Odyssey Theatre comes to Strathcona Heights

Photo Betsy Mann

Betsy Mann

Did you enjoy Theatre Under the Stars in Strathcona Park this summer? It might surprise you to know that Odyssey Theatre’s activities in Sandy Hill didn’t stop with the last performance of The Amorous Servant on August 20. As part of AOE Arts Council’s Neighbourhood Arts 150 project, Odyssey brought its Spreading Roots outreach activity to a number of communities around Ottawa, including Strathcona Heights. Residents were invited to take part in creating a performance using dancing, singing, acting and—Odyssey’s specialty—masks. The theme was trees: their importance to people in the neighbourhood and their contribution to a healthy community. In each location, the performance ended with the planting of a tree, a living legacy for the neighbourhood.

A number of other partners contributed to this ambitious undertaking. Rag and Bone Puppet Theatre created masks and props; several local nurseries donated the trees that were planted; and the Community Development and Engagement staff from the Sandy Hill Community Health Centre (SHCHC) were on board for the activities in Strathcona Heights.

The community gathering garden, next to 430 Wiggins, was the scene for the group’s performance on Sunday, September 24. Even before the show began on that sweltering afternoon, the audience members were appreciating the importance of the urban forest as they found spots in the deep shade cast by the surrounding trees. The heat and the ambient noise (that darn biplane that regularly overflies us on sunny days!) presented some challenges to the young cast, but the show must go on and it did. After a short introduction by Lynda Giffen Clements from the SHCHC, the excited children took their places to show what they had practised in the previous workshops directed by the team of professional artists. A first group told about their love of nature and what trees meant to them. They were followed by another group wearing masks of animals and birds who showed the importance of the natural habitat to other creatures too. This part of the show culminated with singing and dancing around the paper model of a tree.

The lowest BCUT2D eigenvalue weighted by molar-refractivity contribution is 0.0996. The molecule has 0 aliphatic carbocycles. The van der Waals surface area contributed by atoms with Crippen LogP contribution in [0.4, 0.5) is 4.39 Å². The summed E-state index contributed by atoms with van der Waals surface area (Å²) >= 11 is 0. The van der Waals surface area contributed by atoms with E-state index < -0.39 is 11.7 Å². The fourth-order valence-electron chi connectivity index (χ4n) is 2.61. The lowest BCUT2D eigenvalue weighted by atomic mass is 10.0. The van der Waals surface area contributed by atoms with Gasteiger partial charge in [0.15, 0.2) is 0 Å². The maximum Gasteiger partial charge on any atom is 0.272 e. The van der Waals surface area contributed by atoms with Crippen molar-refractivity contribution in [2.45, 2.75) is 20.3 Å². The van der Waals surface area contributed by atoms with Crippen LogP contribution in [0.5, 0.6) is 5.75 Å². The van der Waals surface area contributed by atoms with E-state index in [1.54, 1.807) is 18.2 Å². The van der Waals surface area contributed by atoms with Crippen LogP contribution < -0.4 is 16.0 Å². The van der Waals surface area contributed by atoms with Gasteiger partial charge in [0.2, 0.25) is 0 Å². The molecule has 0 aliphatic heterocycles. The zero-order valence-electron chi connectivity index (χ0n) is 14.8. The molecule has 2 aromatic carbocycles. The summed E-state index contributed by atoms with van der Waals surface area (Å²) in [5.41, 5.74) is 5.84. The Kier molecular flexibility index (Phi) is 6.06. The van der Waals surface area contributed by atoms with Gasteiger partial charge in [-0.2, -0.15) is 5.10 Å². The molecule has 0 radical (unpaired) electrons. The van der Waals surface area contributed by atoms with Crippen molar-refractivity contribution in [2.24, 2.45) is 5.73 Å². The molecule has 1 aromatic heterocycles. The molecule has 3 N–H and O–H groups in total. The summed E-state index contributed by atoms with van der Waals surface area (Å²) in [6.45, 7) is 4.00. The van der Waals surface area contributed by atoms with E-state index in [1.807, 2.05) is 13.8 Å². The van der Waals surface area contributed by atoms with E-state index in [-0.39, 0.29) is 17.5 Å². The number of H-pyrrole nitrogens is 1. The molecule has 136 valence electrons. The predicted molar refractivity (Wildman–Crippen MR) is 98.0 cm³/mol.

The second part of the show consisted of a performance by three young people who are involved with another outreach project led by Odyssey Theatre. This one, called Branching Out, aims to equip youth who are passionate about theatre with knowledge that will help them pursue their creative goals and with skills that will be beneficial to them throughout their lives. These older performers wore masks borrowed from Odyssey’s prop collection.

At the end, everyone was invited to the other end of the community gathering garden to participate in the planting of a pear tree. Children pitched in, shovelling earth into the pre-dug hole around the root ball of the new tree. Asked if they were going to look after the tree and water it, they all shouted an enthusiastic “yes!” Like the produce from the community garden, fruit from this tree will be available for residents or donated to the food bank.

This performance isn’t the end of artistic activities in Strathcona Heights. Starting the week of October 2, the SHCHC Community Development and Engagement team is also leading a multi-week project called “Awesome Arts” with six different activities (music, dance, painting, spoken word, etc.) for residents of Strathcona Heights in various age groups from 6 to 18. The activities will run out of the community hall and Viscount Alexander School; the wrap-up performance will be held on November 23.